Manifold’s hybrid approach was on full display in a 2012 event for Zynga. The task was to promote Zombie Swipeout, Zynga’s newest mobile game, for which players swipe at the screen to destroy zombies and protect Joey, the sole survivor of a zombie apocalypse. Ahead of release day, actors dressed as zombies lurched through the streets of New York City and San Francisco, handing out “blood pops” (hibiscus-and-mint-flavored popsicles). Their undead paths passed by the offices of media outlets, including CBS Interactive and MTV, the latter welcoming the zombies to answer phones and stagger through a few executive meetings. The campaign generated more than 12.5 million impressions on Twitter and garnered silver in the Best PR Stunt category at the 2013 Ex Awards, the Academy Awards of the experiential marketing industry. In August 2012, the agency was recognized by Advertising Age as a Small Agency of the Year.

“We truly do believe that good ideas come from everywhere,” Florio says. Manifold’s inclusive approach to ideation means that it holds all-hands-on-deck brainstorming sessions, for which team members across all departments from all three offices can video in. Someone from a “noncreative” department will toss out a quirky idea. And sure enough, that ends up becoming the backbone of the campaign.

For the 2017 iteration of GitHub’s annual developer conference, GitHub Universe, Manifold had been discussing ideas for an art piece for the conference, which counted a company called Black Duck Software among its sponsors. What if Black Duck’s art piece is a giant rubber duck made out of rubber ducks, joked Long, the cofounder who oversees accounts. The team laughed… and then made a giant rubber duck made out of rubber ducks.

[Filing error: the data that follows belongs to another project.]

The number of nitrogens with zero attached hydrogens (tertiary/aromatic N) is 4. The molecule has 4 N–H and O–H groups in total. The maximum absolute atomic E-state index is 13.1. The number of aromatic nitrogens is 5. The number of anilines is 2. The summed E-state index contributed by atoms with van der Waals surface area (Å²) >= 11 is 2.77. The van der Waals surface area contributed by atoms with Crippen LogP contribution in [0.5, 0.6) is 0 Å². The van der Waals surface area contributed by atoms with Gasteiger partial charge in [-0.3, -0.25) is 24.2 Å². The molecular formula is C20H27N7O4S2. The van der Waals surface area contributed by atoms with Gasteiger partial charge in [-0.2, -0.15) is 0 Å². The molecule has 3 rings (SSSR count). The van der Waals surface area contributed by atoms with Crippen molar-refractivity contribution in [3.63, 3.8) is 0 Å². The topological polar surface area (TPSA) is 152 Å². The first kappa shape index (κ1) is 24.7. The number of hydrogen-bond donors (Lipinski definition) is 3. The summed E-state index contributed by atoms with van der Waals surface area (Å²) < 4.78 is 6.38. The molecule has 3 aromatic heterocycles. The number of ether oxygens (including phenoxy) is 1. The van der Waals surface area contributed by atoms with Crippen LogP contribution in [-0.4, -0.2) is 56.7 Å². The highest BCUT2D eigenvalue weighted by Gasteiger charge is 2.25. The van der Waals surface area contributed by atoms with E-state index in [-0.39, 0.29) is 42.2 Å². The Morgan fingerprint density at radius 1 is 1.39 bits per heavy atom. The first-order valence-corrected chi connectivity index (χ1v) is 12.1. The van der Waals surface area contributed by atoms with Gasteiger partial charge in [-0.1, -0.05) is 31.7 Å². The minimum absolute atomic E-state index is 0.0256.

We truly do believe that good ideas come from everywhere.” —Sean Florio

“We lean very heavily into big, simple concepts,” Mullin says. These, he adds, are the successful ones.

Such concepts are especially important when it’s on Manifold to create a sensory experience for a brand that exists solely on the screen, which is the ask that Manifold receives from many of its clients, including Google, LinkedIn and Slack. With LinkedIn, Manifold also had a big, simple insight from which to draw: users fare better on the site if they include a headshot in their profiles.

In 2015, Manifold took LinkedIn from the screen to the streets with a mobile photo studio that offered professional headshots and a five-minute consultation with a LinkedIn staffer on how to optimize a profile. The studio went on a two-month-long, sixteen-city tour. “It had the most insane lines I’ve ever seen,” says Kate Ward-Walton, associate creative director at Manifold. “We had professional people in business suits standing in 95-degree heat on the sidewalk in New York for two hours to get onto this bus and have a photo taken.” Seven thousand people ended up passing through the mobile studio.

Realizing a big, simple concept often requires complex planning and enormous effort. But that’s OK with Manifold; everyone there is committed to exquisitely executing every element of every idea.

For the Bumble Hive, a month-long pop-up that appeared in June 2017 in the SoHo neighborhood of New York City, Manifold devised a space to bring the social networking app Bumble to life. The task? Transform a stark white showroom that had formerly guarded Vera Wang finery into a welcoming beehive abuzz with warmth, community, activity and programming aimed at empowering women. Ward-Walton describes Manifold’s execution of the Hive as “layer on layer on layer on layer.”